Sexually Transmitted Diseases/Steroid use


I am an athletic 22 year old girl. I love to lift weights and was working to get a pro card in physique competitions. I tried performance enahncements for a while (steroids) but a very very small amount. It's been 6 to 7 months I've been completely off but now suffer minimal side effects but my primary Doctor refuses to get blood work done or talk about the matter with me. I have a slightly enlarged clitorous and it goes down after sex.. Slight voice deepening. Nobody notices but it bothers me. What should I do? It makes me feel insecure and my sex drive is also very high. I can't find any information on what steps I should take or how to cope with this. Any help would be appreciated. Thank you.

Hi Cassie,
It sounds like you may have excessive testosterone/androgens that might be masculinizing your body, resulting in lower voice, muscle growth, etc. Both women and men have circulating androgens, but excessive amounts may cause this, from abnormalities of the adrenal or pituitary glands.  Also, some people are born with genetic (chromosomal) abnormalities, which can "turn on" production of hormones inappropriately.  

You need a doctor who is responsive to your needs. If your doctor won't address this, than find another. You may find a family medicine, internal medicine provider, and if your insurance will allow, an endocrinologist. Excessive androgens can forever change the pitch of your voice, so time is of the essence in having laboratory tests to determine what may be causing these changes.  

Good luck, and please keep in touch to let me know what has eventually been determined.

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Mark P. Behar


Almost any question or concern about gay men's health issues, sexually transmitted infections, abnormal Pap smears, anal cytology (anal "Pap smears"), etc. There is no such thing as “d/d free” or “clean” (free of infection), so why do so many of us deceive ourselves into thinking that some people are indeed totally free from a potentially infectious disease, like HIV, herpes, hepatitis, syphilis, chlamydia, warts, gonorrhea, etc., just because they say so? Clinical laboratory tests are not perfect, and having a “negative” or “nonreactive” test does not mean that a person is free from infection. Perhaps at the moment the test was taken, the person was uninfected; or, perhaps, the test wasn’t sensitive enough to detect presence of the infection. There is really no way that anyone can determine that they are truly “disease free,” and there are over a hundred of infectious conditions that can be spread without your knowing anything. Rather than trying to “pre-screen” or “serosort” a potential sex-mate with deceptive questions that are impossible to know by today’s technologies, a wiser option may be to consider everyone infected with something, and either use appropriate protective measures (“safer sex”), or accept the responsibility and consequences of possibly “catching” something from someone who’s hotter than expected (pun intended!). There is much research that supports the contention that an HIV positive person reliably taking HIV medications, and having an undetectable viral load, presents a lower risk for transmission of HIV than people who may think or say they are HIV negative, but are not. Food for thought!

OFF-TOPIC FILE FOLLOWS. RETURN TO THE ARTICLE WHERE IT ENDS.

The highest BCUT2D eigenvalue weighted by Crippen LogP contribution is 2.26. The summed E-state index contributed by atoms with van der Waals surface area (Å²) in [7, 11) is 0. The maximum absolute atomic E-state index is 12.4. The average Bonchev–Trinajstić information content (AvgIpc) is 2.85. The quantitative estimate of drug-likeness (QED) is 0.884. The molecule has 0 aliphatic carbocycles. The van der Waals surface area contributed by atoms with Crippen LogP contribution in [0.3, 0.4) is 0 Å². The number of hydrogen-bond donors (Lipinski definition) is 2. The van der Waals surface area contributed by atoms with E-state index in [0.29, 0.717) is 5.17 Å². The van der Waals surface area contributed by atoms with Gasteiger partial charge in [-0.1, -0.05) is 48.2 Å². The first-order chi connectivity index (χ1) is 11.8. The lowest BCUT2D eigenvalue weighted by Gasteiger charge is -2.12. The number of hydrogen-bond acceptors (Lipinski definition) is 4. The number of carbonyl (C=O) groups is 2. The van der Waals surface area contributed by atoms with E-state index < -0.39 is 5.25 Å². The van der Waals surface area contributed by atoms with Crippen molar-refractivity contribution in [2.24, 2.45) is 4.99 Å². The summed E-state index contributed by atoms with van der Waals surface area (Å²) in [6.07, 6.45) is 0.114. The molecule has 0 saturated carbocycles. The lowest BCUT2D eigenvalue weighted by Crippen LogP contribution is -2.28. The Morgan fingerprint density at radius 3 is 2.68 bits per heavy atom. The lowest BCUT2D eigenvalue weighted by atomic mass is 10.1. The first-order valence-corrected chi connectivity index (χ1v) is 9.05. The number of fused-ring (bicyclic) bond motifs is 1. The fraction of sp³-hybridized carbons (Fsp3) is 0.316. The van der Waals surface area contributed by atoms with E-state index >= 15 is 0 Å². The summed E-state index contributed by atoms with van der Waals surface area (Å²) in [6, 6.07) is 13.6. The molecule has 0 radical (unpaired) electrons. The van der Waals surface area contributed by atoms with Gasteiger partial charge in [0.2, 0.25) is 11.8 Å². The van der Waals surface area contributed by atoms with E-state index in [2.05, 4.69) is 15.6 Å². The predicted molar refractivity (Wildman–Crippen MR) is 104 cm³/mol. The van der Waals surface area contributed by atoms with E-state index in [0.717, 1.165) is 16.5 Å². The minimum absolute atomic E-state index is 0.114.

Family Practice PA since 1981; Volunteer Clinician for Brady East STD (BESTD) Clinic, Milwaukee, since 1977; answered STD questions submitted to their web site. Professionally lectured at national and regional Physician Assistant and Nurse Practitioner conferences, and at national gay & lesbian health conferences on topics including HIV/AIDS, herpes, hepatitis, STDs, human papilloma virus (the cause of venereal warts), abnormal Pap smears, gay and lesbian health issues, among others.

Co-Founder, Lesbian, Bisexual, & Gay Physician Assistant Caucus of the American Academy of Physician Assistants, Inc.; American Academy of Physician Assistants; Wisconsin Academy of Physician Assistants; National Co-Chair (2012-16), National Association of Black and White Men Together: A Gay, Multiracial Organization for All People (NABWMT)

Journal of the American Academy of Physician Assistants (JAPA) Q Visions, Quarterly Newsletter of the NABWMT

Bachelor's of Arts, 1972 (University of Wisconsin, Milwaukee, WI) Graduate Credits Experimental Psychology, 1972-75 (Tulane University, New Orleans, LA) Physician Assistant, Bachelor's of Science, 1981 (George Washington University, Washington, DC); Masters in Physician Assistant Studies, 2000 (University of Nebraska Medical Center, Omaha, NE)

Awards and Honors
Colposcopy Recognition Award (CRA), the American Association of Colposcopy and Cervical Pathology; Distinguished Fellow, Clinical Preceptor, American Academy of Physician Assistants; Fellow, Wisconsin Academy of Physician Assistants

Past/Present Clients
Brady East STD Clinic, Milwaukee, WI Milwaukee Health Services, Inc. (Martin Luther King Heritage Health Center), Dept. of Family Medicine and Early Intervention Program for HIV Infected Persons

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